Killing with Kindness

Those who like the idea of a more “welfare-friendly approach” to the annual slaughter of eight and a half million or so of the UK’s pigs in early childhood (approx. 24 weeks old), will be pleased to know that a project with just that aim in view is among those recently made public by the Home Office in its non-technical summaries of research projects licensed in 2018. The idea is to determine whether ‘low atmospheric pressure stunning’ (LAPS) might be a more acceptable method to the pigs than the more familiar carbon dioxide gas, as a preliminary to being slaughtered. The “behavioural and physiological responses” of the test animals to these alternatives will be compared: “meat quality” too, because of course the pigs aren’t being slaughtered just for their own comfort.

I was thinking that a really welfare-friendly approach worth considering would be not to kill them at all. But that just shows my sentimental amateurism, for as Project 322 (‘Physiological biomarkers of poultry welfare’) warns us in its preamble, “We should not assume that, just because humans might not like certain conditions, chickens would respond accordingly.” The scientists engaged in this project will “implant electrodes into the brains” of their chickens and then study the activity “in brain areas that are known to process emotions” while the birds are experiencing “stimuli” both positive and negative. Interestingly enough, the scientists seem to have a pretty good idea of which will be which, just as you or I might mistakenly suppose that we have, but then they and their fellow-professionals have been doing this sort of work for decades (a point I shall return to later). Meanwhile, Project 157 will be taking this line of research even further with its proposed “autonomous platform for data-collection in poultry sheds”, a device that will actually share the scene with the hens and provide information about it, including “bird condition”. With what may be intended for a touch of humour (I’m trying not to assume anything, even about how scientists think), the device is called ‘Robochick’.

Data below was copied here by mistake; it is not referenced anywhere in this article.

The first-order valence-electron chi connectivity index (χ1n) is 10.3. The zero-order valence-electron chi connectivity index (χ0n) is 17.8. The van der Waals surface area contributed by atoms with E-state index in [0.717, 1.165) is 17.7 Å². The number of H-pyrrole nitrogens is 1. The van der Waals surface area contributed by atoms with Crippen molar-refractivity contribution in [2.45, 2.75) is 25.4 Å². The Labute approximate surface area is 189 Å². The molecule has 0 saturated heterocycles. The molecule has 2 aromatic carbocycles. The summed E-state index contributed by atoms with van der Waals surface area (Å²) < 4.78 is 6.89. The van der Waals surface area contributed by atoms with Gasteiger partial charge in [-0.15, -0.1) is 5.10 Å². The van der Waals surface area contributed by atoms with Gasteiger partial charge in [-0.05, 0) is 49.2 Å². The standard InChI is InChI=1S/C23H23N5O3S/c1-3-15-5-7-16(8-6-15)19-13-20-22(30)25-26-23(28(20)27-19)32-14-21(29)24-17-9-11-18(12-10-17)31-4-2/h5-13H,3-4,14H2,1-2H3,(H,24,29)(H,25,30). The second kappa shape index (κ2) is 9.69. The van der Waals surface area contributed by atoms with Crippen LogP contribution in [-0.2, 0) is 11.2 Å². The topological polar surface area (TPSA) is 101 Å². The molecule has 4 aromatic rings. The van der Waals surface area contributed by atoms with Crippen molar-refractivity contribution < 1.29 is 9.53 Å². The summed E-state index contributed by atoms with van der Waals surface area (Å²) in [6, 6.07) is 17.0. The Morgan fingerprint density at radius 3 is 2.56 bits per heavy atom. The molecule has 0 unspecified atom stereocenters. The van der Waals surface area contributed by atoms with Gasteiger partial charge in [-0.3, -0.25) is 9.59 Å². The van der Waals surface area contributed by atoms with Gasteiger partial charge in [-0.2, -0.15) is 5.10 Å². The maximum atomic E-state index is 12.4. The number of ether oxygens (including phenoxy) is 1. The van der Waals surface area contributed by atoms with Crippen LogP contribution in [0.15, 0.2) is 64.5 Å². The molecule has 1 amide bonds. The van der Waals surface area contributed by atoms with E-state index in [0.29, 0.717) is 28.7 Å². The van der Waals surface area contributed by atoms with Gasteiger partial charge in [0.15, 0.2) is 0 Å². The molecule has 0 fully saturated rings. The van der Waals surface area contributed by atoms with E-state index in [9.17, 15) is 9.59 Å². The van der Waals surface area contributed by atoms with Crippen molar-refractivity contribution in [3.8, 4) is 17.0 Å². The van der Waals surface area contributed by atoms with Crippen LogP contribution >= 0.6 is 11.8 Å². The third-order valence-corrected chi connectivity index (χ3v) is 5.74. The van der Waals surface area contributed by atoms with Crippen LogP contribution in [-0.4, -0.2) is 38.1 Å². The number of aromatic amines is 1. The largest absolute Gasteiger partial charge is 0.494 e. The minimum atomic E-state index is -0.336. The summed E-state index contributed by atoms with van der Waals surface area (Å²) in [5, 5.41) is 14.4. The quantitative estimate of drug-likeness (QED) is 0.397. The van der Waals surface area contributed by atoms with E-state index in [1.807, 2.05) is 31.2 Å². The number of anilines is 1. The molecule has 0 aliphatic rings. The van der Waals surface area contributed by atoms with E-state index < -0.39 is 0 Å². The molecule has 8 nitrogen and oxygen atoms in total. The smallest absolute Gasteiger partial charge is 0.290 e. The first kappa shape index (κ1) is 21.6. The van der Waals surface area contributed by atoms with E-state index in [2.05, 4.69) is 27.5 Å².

Back with the pigs and Project 291: here too we mustn’t assume we know what they like (or not), even though LAPS, or at any rate the sort of fall in air pressure and oxygen that it uses, is apparently “reported as not unpleasant or painful to humans experiencing similar rates of decompression.” Therefore the pigs will be able to show their preference, having been trained “to indicate that they want to leave a situation”. Of course it will prove a somewhat pathetic accomplishment for them, since any wish they may indicate to leave their fatal situation won’t in practice be granted; all the pigs will be killed as a necessary part of the procedure. That’s 300 of them, admittedly a tiny number compared to those annual millions in slaughterhouses. The same is true of the chickens in their two cohorts of 100 and 1500. The 100 will be “humanely killed”; the 500, after their time with Robochick, will go to commercial slaughter at the usual 39 weeks old – a life-span nearer to that of the house-fly than to their own natural expectation.